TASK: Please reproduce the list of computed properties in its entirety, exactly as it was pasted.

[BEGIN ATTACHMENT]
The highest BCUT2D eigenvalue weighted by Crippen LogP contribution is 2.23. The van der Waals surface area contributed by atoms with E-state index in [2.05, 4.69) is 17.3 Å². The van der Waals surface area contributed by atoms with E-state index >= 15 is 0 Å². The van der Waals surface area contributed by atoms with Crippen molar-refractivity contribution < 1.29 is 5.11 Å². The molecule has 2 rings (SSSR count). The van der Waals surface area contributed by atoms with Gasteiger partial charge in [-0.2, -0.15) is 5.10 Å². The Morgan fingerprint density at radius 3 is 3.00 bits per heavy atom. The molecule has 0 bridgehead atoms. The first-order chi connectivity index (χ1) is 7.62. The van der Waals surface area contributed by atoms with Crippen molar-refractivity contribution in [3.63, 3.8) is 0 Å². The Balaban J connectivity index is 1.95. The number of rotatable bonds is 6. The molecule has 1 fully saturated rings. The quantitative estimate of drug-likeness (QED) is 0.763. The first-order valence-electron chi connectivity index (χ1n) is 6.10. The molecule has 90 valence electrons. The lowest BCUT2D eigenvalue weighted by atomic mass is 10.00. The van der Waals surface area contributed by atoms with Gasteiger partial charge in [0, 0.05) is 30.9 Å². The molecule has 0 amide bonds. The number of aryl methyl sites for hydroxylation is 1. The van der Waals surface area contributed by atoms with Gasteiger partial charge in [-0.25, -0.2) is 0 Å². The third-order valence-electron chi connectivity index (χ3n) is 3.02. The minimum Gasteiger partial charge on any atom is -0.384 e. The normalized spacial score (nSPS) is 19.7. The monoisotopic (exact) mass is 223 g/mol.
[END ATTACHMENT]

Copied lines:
The highest BCUT2D eigenvalue weighted by Crippen LogP contribution is 2.23. The van der Waals surface area contributed by atoms with E-state index in [2.05, 4.69) is 17.3 Å². The van der Waals surface area contributed by atoms with E-state index >= 15 is 0 Å². The van der Waals surface area contributed by atoms with Crippen molar-refractivity contribution < 1.29 is 5.11 Å². The molecule has 2 rings (SSSR count). The van der Waals surface area contributed by atoms with Gasteiger partial charge in [-0.2, -0.15) is 5.10 Å². The Morgan fingerprint density at radius 3 is 3.00 bits per heavy atom. The molecule has 0 bridgehead atoms. The first-order chi connectivity index (χ1) is 7.62. The van der Waals surface area contributed by atoms with Crippen molar-refractivity contribution in [3.63, 3.8) is 0 Å². The Balaban J connectivity index is 1.95. The number of rotatable bonds is 6. The molecule has 1 fully saturated rings. The quantitative estimate of drug-likeness (QED) is 0.763. The first-order valence-electron chi connectivity index (χ1n) is 6.10. The molecule has 90 valence electrons. The lowest BCUT2D eigenvalue weighted by atomic mass is 10.00. The van der Waals surface area contributed by atoms with Gasteiger partial charge in [0, 0.05) is 30.9 Å². The molecule has 0 amide bonds. The number of aryl methyl sites for hydroxylation is 1. The van der Waals surface area contributed by atoms with Gasteiger partial charge in [-0.25, -0.2) is 0 Å². The third-order valence-electron chi connectivity index (χ3n) is 3.02. The minimum Gasteiger partial charge on any atom is -0.384 e. The normalized spacial score (nSPS) is 19.7. The monoisotopic (exact) mass is 223 g/mol.